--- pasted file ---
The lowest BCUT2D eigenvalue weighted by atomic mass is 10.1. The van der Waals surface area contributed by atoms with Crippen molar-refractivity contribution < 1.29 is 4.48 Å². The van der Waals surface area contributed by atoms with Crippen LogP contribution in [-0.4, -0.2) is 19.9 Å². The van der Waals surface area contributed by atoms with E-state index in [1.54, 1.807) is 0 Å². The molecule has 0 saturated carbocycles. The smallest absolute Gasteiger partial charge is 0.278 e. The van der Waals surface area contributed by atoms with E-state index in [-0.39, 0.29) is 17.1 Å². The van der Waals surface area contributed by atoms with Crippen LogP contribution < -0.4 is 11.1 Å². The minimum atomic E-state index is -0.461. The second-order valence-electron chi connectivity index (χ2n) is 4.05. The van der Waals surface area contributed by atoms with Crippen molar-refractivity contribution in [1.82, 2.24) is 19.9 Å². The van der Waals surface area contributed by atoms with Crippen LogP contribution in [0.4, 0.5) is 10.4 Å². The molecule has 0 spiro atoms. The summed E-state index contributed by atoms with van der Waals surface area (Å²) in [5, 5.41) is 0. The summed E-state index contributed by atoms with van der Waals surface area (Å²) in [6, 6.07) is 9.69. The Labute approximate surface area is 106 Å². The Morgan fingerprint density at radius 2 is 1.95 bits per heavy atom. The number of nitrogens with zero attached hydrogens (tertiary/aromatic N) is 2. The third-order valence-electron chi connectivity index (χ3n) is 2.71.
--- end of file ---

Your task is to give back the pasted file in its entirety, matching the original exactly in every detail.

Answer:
The lowest BCUT2D eigenvalue weighted by atomic mass is 10.1. The van der Waals surface area contributed by atoms with Crippen molar-refractivity contribution < 1.29 is 4.48 Å². The van der Waals surface area contributed by atoms with Crippen LogP contribution in [-0.4, -0.2) is 19.9 Å². The van der Waals surface area contributed by atoms with E-state index in [1.54, 1.807) is 0 Å². The molecule has 0 saturated carbocycles. The smallest absolute Gasteiger partial charge is 0.278 e. The van der Waals surface area contributed by atoms with E-state index in [-0.39, 0.29) is 17.1 Å². The van der Waals surface area contributed by atoms with Crippen LogP contribution < -0.4 is 11.1 Å². The minimum atomic E-state index is -0.461. The second-order valence-electron chi connectivity index (χ2n) is 4.05. The van der Waals surface area contributed by atoms with Crippen molar-refractivity contribution in [1.82, 2.24) is 19.9 Å². The van der Waals surface area contributed by atoms with Crippen LogP contribution in [0.4, 0.5) is 10.4 Å². The molecule has 0 spiro atoms. The summed E-state index contributed by atoms with van der Waals surface area (Å²) in [5, 5.41) is 0. The summed E-state index contributed by atoms with van der Waals surface area (Å²) in [6, 6.07) is 9.69. The Labute approximate surface area is 106 Å². The Morgan fingerprint density at radius 2 is 1.95 bits per heavy atom. The number of nitrogens with zero attached hydrogens (tertiary/aromatic N) is 2. The third-order valence-electron chi connectivity index (χ3n) is 2.71.